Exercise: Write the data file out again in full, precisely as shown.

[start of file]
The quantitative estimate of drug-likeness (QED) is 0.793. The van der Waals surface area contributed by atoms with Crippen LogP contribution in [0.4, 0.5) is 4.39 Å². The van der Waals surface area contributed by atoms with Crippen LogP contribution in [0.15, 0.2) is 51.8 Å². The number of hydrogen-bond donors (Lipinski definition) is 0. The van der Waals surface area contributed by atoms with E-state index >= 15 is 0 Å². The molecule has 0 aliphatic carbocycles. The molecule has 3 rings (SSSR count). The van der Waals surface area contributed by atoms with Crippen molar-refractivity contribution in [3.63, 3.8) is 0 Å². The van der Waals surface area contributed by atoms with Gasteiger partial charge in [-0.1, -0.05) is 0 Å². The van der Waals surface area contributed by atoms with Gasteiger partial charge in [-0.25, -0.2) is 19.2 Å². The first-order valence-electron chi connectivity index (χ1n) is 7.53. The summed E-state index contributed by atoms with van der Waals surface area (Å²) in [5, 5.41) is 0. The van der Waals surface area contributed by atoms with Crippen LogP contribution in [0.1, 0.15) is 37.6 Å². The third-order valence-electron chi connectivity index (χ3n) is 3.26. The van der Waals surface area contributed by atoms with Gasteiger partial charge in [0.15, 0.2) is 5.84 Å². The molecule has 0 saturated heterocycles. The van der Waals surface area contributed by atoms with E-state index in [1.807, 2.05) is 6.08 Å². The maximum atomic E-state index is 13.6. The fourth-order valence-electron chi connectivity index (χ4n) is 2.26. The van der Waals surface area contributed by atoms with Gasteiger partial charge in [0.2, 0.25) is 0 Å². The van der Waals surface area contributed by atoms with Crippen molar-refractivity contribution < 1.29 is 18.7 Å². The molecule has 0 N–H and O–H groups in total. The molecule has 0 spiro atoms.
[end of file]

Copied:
The quantitative estimate of drug-likeness (QED) is 0.793. The van der Waals surface area contributed by atoms with Crippen LogP contribution in [0.4, 0.5) is 4.39 Å². The van der Waals surface area contributed by atoms with Crippen LogP contribution in [0.15, 0.2) is 51.8 Å². The number of hydrogen-bond donors (Lipinski definition) is 0. The van der Waals surface area contributed by atoms with E-state index >= 15 is 0 Å². The molecule has 0 aliphatic carbocycles. The molecule has 3 rings (SSSR count). The van der Waals surface area contributed by atoms with Crippen molar-refractivity contribution in [3.63, 3.8) is 0 Å². The van der Waals surface area contributed by atoms with Gasteiger partial charge in [-0.1, -0.05) is 0 Å². The van der Waals surface area contributed by atoms with Gasteiger partial charge in [-0.25, -0.2) is 19.2 Å². The first-order valence-electron chi connectivity index (χ1n) is 7.53. The summed E-state index contributed by atoms with van der Waals surface area (Å²) in [5, 5.41) is 0. The van der Waals surface area contributed by atoms with Crippen LogP contribution in [0.1, 0.15) is 37.6 Å². The third-order valence-electron chi connectivity index (χ3n) is 3.26. The van der Waals surface area contributed by atoms with Gasteiger partial charge in [0.15, 0.2) is 5.84 Å². The molecule has 0 saturated heterocycles. The van der Waals surface area contributed by atoms with E-state index in [1.807, 2.05) is 6.08 Å². The maximum atomic E-state index is 13.6. The fourth-order valence-electron chi connectivity index (χ4n) is 2.26. The van der Waals surface area contributed by atoms with Gasteiger partial charge in [0.2, 0.25) is 0 Å². The van der Waals surface area contributed by atoms with Crippen molar-refractivity contribution < 1.29 is 18.7 Å². The molecule has 0 N–H and O–H groups in total. The molecule has 0 spiro atoms.